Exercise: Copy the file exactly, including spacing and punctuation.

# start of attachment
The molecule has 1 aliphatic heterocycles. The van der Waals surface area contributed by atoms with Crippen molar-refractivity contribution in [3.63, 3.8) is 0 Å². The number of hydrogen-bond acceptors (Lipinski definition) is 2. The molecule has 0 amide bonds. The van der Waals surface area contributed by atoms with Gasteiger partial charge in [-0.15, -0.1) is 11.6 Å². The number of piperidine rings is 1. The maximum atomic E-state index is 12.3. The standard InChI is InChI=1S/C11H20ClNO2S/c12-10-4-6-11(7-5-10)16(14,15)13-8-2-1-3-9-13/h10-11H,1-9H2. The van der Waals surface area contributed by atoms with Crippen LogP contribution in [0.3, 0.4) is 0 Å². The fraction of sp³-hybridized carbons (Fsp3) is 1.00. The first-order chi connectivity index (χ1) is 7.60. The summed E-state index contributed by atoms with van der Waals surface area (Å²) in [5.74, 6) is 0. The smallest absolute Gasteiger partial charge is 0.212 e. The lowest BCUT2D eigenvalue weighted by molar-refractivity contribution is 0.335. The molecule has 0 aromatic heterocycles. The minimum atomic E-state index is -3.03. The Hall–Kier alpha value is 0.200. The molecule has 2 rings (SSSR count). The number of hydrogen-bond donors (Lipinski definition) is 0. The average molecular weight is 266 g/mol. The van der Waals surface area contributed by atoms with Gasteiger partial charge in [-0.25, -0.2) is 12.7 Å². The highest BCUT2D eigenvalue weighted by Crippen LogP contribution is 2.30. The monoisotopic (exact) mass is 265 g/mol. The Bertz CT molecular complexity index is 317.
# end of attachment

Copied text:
The molecule has 1 aliphatic heterocycles. The van der Waals surface area contributed by atoms with Crippen molar-refractivity contribution in [3.63, 3.8) is 0 Å². The number of hydrogen-bond acceptors (Lipinski definition) is 2. The molecule has 0 amide bonds. The van der Waals surface area contributed by atoms with Gasteiger partial charge in [-0.15, -0.1) is 11.6 Å². The number of piperidine rings is 1. The maximum atomic E-state index is 12.3. The standard InChI is InChI=1S/C11H20ClNO2S/c12-10-4-6-11(7-5-10)16(14,15)13-8-2-1-3-9-13/h10-11H,1-9H2. The van der Waals surface area contributed by atoms with Crippen LogP contribution in [0.3, 0.4) is 0 Å². The fraction of sp³-hybridized carbons (Fsp3) is 1.00. The first-order chi connectivity index (χ1) is 7.60. The summed E-state index contributed by atoms with van der Waals surface area (Å²) in [5.74, 6) is 0. The smallest absolute Gasteiger partial charge is 0.212 e. The lowest BCUT2D eigenvalue weighted by molar-refractivity contribution is 0.335. The molecule has 0 aromatic heterocycles. The minimum atomic E-state index is -3.03. The Hall–Kier alpha value is 0.200. The molecule has 2 rings (SSSR count). The number of hydrogen-bond donors (Lipinski definition) is 0. The average molecular weight is 266 g/mol. The van der Waals surface area contributed by atoms with Gasteiger partial charge in [-0.25, -0.2) is 12.7 Å². The highest BCUT2D eigenvalue weighted by Crippen LogP contribution is 2.30. The monoisotopic (exact) mass is 265 g/mol. The Bertz CT molecular complexity index is 317.